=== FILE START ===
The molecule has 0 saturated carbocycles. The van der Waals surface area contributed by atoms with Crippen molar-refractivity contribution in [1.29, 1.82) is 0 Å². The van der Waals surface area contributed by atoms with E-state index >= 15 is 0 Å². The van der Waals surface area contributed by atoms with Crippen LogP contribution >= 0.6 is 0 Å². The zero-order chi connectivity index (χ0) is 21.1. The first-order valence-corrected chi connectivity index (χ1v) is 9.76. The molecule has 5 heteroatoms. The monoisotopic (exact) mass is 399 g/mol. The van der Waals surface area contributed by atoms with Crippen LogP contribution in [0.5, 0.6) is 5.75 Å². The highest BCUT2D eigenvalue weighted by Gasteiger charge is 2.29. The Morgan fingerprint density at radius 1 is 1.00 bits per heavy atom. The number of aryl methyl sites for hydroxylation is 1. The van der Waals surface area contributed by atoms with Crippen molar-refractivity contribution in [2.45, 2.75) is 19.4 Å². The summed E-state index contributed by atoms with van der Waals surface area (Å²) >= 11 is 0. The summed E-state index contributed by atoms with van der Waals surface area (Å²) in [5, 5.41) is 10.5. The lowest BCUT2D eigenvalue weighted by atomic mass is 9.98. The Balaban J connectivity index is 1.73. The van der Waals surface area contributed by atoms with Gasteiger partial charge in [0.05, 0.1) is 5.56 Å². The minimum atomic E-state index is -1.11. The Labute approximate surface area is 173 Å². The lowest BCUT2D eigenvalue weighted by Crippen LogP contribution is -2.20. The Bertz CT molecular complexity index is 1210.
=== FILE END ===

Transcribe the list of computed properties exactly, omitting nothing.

The molecule has 0 saturated carbocycles. The van der Waals surface area contributed by atoms with Crippen molar-refractivity contribution in [1.29, 1.82) is 0 Å². The van der Waals surface area contributed by atoms with E-state index >= 15 is 0 Å². The van der Waals surface area contributed by atoms with Crippen LogP contribution >= 0.6 is 0 Å². The zero-order chi connectivity index (χ0) is 21.1. The first-order valence-corrected chi connectivity index (χ1v) is 9.76. The molecule has 5 heteroatoms. The monoisotopic (exact) mass is 399 g/mol. The van der Waals surface area contributed by atoms with Crippen LogP contribution in [0.5, 0.6) is 5.75 Å². The highest BCUT2D eigenvalue weighted by Gasteiger charge is 2.29. The Morgan fingerprint density at radius 1 is 1.00 bits per heavy atom. The number of aryl methyl sites for hydroxylation is 1. The van der Waals surface area contributed by atoms with Crippen molar-refractivity contribution in [2.45, 2.75) is 19.4 Å². The summed E-state index contributed by atoms with van der Waals surface area (Å²) >= 11 is 0. The summed E-state index contributed by atoms with van der Waals surface area (Å²) in [5, 5.41) is 10.5. The lowest BCUT2D eigenvalue weighted by atomic mass is 9.98. The Balaban J connectivity index is 1.73. The van der Waals surface area contributed by atoms with Gasteiger partial charge in [0.05, 0.1) is 5.56 Å². The minimum atomic E-state index is -1.11. The Labute approximate surface area is 173 Å². The lowest BCUT2D eigenvalue weighted by Crippen LogP contribution is -2.20. The Bertz CT molecular complexity index is 1210.